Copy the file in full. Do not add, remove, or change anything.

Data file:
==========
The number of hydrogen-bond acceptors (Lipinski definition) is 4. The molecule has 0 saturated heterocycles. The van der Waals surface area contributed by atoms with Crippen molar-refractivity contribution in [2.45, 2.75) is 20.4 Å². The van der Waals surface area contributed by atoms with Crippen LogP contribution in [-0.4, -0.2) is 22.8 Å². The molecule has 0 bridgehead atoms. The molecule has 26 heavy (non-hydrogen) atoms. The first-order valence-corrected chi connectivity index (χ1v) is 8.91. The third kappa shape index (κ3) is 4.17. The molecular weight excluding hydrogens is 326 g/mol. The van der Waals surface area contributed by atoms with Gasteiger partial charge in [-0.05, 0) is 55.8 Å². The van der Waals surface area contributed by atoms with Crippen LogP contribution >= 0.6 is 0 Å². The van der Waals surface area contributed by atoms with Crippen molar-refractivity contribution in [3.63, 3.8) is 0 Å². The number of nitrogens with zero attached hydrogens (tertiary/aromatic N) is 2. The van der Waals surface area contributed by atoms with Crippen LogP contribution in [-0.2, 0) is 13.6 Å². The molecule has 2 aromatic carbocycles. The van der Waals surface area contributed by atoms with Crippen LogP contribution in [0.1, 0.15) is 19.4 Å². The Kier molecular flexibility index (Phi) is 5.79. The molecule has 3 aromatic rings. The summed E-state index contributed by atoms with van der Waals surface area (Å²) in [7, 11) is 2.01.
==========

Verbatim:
The number of hydrogen-bond acceptors (Lipinski definition) is 4. The molecule has 0 saturated heterocycles. The van der Waals surface area contributed by atoms with Crippen molar-refractivity contribution in [2.45, 2.75) is 20.4 Å². The van der Waals surface area contributed by atoms with Crippen LogP contribution in [-0.4, -0.2) is 22.8 Å². The molecule has 0 bridgehead atoms. The molecule has 26 heavy (non-hydrogen) atoms. The first-order valence-corrected chi connectivity index (χ1v) is 8.91. The third kappa shape index (κ3) is 4.17. The molecular weight excluding hydrogens is 326 g/mol. The van der Waals surface area contributed by atoms with Gasteiger partial charge in [-0.05, 0) is 55.8 Å². The van der Waals surface area contributed by atoms with Crippen LogP contribution >= 0.6 is 0 Å². The van der Waals surface area contributed by atoms with Crippen molar-refractivity contribution in [3.63, 3.8) is 0 Å². The number of nitrogens with zero attached hydrogens (tertiary/aromatic N) is 2. The van der Waals surface area contributed by atoms with Crippen LogP contribution in [-0.2, 0) is 13.6 Å². The molecule has 2 aromatic carbocycles. The van der Waals surface area contributed by atoms with Crippen LogP contribution in [0.1, 0.15) is 19.4 Å². The Kier molecular flexibility index (Phi) is 5.79. The molecule has 3 aromatic rings. The summed E-state index contributed by atoms with van der Waals surface area (Å²) in [7, 11) is 2.01.